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First Non-Indian Landowner in San Jacinto was Former Slave

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By Cheryl Brown
The Black Voice News

California has a history steeped in Black people who were formerly enslaved, freed, and during and after slavery expanded to the West Coast.  The mountains were formidable barriers to travel and many came by sea.  Those who came  into Southern Calif. by land came through the Cajon Pass.

James Hamilton (1823-1897), part African American, was the first non-Indian settler in the Cahuilla (Anza) Valley area, arriving about 1873. His ranch was at the eastern edge of the valley. Bible-toting “Uncle Jim” was highly respected and loved. His sons and grandsons continued as cattlemen in the Anza and Garner valley country. -- Photo, property of Dolores Arnatz
One of these people was James Hamilton.  Born in 1822, he was the first resident who wasn't a native Indian to live in the Anza  area.  The year he arrived was 1873, just 12 years after the Emancipation Proclamation was signed by President Abraham Lincoln.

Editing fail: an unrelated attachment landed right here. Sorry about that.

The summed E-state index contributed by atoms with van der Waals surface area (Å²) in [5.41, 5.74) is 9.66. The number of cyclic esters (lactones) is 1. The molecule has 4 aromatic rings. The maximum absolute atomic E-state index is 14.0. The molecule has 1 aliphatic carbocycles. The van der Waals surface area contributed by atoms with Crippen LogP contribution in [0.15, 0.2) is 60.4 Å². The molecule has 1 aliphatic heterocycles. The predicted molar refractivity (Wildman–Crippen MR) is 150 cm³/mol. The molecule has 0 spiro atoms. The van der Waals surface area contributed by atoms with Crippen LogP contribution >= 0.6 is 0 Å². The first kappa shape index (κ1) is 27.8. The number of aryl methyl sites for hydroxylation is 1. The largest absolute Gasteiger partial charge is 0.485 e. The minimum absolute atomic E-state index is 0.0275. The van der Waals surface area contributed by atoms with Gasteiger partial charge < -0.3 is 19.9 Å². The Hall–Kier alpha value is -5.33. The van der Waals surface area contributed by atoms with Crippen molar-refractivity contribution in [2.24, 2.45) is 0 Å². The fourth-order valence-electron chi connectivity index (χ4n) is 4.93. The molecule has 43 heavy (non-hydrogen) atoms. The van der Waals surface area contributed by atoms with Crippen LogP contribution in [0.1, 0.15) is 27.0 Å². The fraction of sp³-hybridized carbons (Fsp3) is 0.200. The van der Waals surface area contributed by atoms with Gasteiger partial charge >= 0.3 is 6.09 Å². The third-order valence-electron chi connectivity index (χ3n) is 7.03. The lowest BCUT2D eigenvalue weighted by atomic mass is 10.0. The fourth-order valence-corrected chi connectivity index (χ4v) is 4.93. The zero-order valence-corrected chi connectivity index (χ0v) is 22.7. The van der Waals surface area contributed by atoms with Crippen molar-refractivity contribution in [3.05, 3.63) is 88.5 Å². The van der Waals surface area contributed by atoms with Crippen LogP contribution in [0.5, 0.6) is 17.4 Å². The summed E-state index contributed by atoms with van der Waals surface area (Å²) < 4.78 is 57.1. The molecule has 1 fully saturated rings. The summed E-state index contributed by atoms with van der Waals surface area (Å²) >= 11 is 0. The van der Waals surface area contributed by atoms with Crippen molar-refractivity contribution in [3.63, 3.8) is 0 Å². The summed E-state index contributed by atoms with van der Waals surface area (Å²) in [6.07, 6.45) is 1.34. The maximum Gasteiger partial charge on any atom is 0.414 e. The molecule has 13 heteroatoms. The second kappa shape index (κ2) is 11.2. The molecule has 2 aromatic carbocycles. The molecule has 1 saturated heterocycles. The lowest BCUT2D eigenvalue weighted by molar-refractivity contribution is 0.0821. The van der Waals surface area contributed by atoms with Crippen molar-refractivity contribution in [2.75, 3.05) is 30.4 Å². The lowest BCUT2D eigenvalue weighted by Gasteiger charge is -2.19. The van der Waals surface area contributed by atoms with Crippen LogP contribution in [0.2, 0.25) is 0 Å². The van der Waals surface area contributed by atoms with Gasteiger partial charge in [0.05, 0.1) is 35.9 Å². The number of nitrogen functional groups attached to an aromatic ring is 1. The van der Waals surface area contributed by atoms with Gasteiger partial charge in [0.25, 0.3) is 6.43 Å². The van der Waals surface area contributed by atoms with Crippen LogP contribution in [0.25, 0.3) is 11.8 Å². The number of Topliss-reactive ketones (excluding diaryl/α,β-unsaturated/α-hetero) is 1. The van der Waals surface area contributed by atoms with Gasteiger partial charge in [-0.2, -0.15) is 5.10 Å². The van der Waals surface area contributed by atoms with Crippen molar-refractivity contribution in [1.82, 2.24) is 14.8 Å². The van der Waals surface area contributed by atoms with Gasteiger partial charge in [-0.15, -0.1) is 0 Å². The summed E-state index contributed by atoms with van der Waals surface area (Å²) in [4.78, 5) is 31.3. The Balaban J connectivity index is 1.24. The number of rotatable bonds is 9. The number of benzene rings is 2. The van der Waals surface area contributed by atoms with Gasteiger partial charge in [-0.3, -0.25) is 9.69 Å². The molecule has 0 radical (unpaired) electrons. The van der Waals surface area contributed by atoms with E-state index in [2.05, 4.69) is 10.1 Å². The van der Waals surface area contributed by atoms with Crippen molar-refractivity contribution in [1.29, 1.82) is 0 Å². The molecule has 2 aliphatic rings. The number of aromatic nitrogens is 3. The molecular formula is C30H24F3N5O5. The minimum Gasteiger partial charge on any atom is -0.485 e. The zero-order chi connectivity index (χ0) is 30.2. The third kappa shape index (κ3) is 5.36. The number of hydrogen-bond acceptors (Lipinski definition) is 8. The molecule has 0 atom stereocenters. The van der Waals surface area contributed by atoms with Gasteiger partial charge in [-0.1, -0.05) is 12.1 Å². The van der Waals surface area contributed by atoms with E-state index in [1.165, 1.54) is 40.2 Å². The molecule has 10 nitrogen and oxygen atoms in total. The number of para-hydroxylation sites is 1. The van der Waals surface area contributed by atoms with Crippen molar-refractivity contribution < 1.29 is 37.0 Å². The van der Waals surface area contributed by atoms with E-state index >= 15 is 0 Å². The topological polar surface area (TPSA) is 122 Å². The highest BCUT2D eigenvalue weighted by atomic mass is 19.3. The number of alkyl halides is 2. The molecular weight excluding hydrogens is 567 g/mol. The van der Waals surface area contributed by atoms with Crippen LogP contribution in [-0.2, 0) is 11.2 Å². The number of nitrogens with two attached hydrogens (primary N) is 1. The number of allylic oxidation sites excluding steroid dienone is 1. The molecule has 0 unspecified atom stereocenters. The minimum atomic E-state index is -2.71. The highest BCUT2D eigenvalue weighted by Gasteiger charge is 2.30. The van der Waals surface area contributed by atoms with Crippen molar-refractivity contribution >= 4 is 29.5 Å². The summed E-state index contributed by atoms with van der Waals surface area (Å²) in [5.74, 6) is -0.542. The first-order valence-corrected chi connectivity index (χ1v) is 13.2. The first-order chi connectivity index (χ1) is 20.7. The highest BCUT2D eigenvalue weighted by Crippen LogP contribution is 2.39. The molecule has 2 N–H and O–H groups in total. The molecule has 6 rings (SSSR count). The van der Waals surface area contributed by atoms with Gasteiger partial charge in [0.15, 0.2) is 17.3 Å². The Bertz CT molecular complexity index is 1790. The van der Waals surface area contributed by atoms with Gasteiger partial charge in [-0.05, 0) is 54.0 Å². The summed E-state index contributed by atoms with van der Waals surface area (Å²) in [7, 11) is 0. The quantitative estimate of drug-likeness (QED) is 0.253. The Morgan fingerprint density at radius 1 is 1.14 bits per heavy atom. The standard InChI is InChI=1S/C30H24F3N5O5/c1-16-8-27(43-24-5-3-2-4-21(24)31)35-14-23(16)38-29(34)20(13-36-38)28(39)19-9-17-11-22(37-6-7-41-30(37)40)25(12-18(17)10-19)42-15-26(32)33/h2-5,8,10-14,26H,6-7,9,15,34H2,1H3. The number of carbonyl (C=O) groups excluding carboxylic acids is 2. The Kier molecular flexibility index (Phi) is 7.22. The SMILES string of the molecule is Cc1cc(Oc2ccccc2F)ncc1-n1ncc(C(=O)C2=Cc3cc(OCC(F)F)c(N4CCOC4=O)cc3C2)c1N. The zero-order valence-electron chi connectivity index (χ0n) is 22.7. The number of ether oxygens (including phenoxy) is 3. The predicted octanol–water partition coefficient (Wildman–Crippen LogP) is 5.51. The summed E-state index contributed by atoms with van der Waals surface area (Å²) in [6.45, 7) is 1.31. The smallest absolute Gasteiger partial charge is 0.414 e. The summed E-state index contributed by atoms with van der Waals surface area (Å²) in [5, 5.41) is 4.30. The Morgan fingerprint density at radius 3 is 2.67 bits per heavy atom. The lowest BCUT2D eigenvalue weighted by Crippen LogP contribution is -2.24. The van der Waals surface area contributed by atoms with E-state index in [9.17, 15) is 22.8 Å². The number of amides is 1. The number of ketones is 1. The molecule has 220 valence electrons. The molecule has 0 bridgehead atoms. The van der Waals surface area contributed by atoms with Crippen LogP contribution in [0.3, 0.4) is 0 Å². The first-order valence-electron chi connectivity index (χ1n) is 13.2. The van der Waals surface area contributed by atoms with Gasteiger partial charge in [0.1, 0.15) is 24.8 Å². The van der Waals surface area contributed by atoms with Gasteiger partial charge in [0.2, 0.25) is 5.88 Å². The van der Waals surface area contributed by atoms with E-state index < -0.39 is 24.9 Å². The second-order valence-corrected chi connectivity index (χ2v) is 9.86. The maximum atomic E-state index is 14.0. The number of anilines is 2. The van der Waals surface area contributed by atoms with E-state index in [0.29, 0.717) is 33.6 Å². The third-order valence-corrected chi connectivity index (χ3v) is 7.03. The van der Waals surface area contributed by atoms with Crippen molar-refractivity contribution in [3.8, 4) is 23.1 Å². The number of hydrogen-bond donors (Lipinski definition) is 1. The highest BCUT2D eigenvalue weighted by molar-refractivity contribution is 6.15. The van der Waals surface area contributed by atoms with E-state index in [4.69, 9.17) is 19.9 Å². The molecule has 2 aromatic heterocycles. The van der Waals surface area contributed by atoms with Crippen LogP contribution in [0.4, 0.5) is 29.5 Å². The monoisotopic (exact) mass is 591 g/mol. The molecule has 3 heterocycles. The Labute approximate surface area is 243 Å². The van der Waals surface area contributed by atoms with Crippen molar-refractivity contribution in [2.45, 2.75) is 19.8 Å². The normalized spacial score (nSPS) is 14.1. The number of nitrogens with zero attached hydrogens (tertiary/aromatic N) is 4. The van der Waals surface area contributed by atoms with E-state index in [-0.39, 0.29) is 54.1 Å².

According to the "San Jacintos" by John F. W. Robinson and Bruce Risher, Hamilton was sometimes called "Uncle Jim" or "Nigger Jim" even the downgrade rode to Anza was known as "Nigger Jim" Grade.  After traveling west from Ohio with an 1847 Mormon wagon train, he lived with Sioux Indians and in the early 1850s he arrived in San Bernardino.
Hamilton School named in honor of James Hamilton
He tried to homestead a claim on Mexican land and because the claim was not valid he moved on to Vail Lake, an area close to Temecula.  There he and his children were again unsuccessful in staking a claim.  His third try was a charm.  He successfully obtained 160 acres located in the area of present day Anza.  Even by today's standards he and his sons built a sizable ranch.

Hamilton and his sons, Joe, Henry, and Frank suffered discrimination living in the area.  In 1897 two years before his own death, his son Frank, who was a lawman, was murdered.

The family remained in the area.  Several sections of the land homesteaded by Hamilton included the area of Kenworthy, Cahuilla Valley and Anza Valley.  Lincoln the last of the Hamilton cowboys died in 1976.  

Hamilton Creek
Today Hamilton's presence is still obvious in the naming of Hamilton Creek and Hamilton School and the Hamilton Museum.

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